When a group of MGI Pharma veterans set up Tesaro only two years ago, they quickly made their mark in the cancer drug field. Backed with some serious venture cash--$101 million in its second round--they set out to in-license and develop a pipeline of oncology programs as Big Pharma companies were reevaluating their portfolios and changing strategies. And now they've outlined the terms for what they hope will be a rare IPO success in the biotech field.
Tesaro is betting that its management's rep and a late-stage program will help entice investors to snap up 6 million shares at $12 to $15 a share, worth an estimated $86.3 million. The biotech is betting that investors will overcome their distaste for risk in favor of a willingness to gamble on three oncology programs: rolapitant, now in Phase III, TSR-011 and the newly acquired niraparib, which was reeled in from Merck recently.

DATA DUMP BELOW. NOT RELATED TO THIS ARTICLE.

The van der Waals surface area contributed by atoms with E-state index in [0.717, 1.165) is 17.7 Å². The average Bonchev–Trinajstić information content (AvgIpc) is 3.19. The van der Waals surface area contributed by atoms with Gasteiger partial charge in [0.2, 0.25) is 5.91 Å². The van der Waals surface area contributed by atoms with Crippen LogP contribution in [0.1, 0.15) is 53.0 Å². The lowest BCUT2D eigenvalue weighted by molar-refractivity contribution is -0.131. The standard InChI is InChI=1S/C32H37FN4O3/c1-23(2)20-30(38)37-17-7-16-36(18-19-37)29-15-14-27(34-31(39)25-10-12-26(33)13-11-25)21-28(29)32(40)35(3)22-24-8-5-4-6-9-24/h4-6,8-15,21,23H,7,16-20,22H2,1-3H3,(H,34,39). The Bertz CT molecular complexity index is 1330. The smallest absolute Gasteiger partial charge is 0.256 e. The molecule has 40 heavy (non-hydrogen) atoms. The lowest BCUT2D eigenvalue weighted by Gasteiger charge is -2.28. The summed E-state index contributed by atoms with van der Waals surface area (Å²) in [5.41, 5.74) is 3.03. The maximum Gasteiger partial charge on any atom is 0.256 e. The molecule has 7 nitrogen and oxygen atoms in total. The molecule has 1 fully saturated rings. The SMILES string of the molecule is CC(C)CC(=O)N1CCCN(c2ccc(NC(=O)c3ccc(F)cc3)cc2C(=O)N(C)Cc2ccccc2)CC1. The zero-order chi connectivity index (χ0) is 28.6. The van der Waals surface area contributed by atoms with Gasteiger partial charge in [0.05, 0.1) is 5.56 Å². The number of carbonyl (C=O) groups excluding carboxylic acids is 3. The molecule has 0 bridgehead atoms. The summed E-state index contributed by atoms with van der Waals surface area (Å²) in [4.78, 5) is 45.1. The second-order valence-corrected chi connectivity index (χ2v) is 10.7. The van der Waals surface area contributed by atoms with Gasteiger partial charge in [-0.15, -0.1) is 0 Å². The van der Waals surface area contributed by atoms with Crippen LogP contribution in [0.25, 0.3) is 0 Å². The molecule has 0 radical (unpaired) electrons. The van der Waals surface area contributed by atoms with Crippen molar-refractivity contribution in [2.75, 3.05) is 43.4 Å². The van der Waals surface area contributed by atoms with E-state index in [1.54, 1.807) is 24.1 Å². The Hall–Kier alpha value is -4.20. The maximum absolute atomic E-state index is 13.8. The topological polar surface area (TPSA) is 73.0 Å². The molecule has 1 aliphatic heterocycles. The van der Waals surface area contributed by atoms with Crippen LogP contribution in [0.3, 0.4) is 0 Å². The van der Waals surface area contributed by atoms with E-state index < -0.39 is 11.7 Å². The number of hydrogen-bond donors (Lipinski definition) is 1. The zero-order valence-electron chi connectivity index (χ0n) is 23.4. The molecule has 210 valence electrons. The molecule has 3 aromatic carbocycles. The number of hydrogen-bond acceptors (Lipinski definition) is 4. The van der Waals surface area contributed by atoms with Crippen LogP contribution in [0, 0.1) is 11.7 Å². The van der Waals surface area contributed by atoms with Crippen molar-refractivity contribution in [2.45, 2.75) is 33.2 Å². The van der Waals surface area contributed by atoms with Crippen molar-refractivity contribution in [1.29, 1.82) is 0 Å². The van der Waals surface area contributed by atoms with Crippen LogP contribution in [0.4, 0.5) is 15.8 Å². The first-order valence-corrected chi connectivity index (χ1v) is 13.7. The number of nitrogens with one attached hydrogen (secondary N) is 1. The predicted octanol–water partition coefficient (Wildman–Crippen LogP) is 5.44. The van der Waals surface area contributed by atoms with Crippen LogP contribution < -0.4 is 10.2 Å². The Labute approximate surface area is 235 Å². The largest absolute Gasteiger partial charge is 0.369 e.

On the one hand investors can consider the track record of CEO Lonnie Moulder and his crew, which engineered the $3.1 billion sale of MGI. And on the other hand there's Tesaro's brief two-year track record, which like all such biotechs is a short history of expenses and risk. Since the 2008 financial crisis, fear of risk has put a big crimp on biotech IPOs, often forcing companies to take far less than they angled for in their initial terms. But Tesaro's betting that it can steer clear of much of the wreckage.
One point in its favor: Company insiders have given the nod to buying as much as $25 million worth of those shares, which has become a standard operating procedure for drug developers looking to go public.